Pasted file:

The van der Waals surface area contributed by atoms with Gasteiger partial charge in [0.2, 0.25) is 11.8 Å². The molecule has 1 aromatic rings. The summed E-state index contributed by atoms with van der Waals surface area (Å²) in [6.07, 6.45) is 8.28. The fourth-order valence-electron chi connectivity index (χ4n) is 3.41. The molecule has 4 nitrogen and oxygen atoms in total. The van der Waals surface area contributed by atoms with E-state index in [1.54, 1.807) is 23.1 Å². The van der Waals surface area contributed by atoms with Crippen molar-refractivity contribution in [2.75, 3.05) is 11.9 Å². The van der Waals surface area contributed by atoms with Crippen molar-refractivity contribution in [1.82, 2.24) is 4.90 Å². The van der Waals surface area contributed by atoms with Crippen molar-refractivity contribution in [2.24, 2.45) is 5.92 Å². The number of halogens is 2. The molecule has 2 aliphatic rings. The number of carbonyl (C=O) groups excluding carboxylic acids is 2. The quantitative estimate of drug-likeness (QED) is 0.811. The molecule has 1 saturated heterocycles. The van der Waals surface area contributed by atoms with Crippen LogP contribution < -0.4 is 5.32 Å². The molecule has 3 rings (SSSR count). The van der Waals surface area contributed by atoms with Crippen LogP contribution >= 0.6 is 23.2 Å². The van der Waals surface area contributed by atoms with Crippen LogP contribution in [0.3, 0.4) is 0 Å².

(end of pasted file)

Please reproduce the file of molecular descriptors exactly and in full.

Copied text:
The van der Waals surface area contributed by atoms with Gasteiger partial charge in [0.2, 0.25) is 11.8 Å². The molecule has 1 aromatic rings. The summed E-state index contributed by atoms with van der Waals surface area (Å²) in [6.07, 6.45) is 8.28. The fourth-order valence-electron chi connectivity index (χ4n) is 3.41. The molecule has 4 nitrogen and oxygen atoms in total. The van der Waals surface area contributed by atoms with E-state index in [1.54, 1.807) is 23.1 Å². The van der Waals surface area contributed by atoms with Crippen molar-refractivity contribution in [2.75, 3.05) is 11.9 Å². The van der Waals surface area contributed by atoms with Crippen molar-refractivity contribution in [1.82, 2.24) is 4.90 Å². The van der Waals surface area contributed by atoms with Crippen molar-refractivity contribution in [2.24, 2.45) is 5.92 Å². The number of halogens is 2. The molecule has 2 aliphatic rings. The number of carbonyl (C=O) groups excluding carboxylic acids is 2. The quantitative estimate of drug-likeness (QED) is 0.811. The molecule has 1 saturated heterocycles. The van der Waals surface area contributed by atoms with Crippen LogP contribution < -0.4 is 5.32 Å². The molecule has 3 rings (SSSR count). The van der Waals surface area contributed by atoms with Crippen LogP contribution >= 0.6 is 23.2 Å². The van der Waals surface area contributed by atoms with Crippen LogP contribution in [0.3, 0.4) is 0 Å².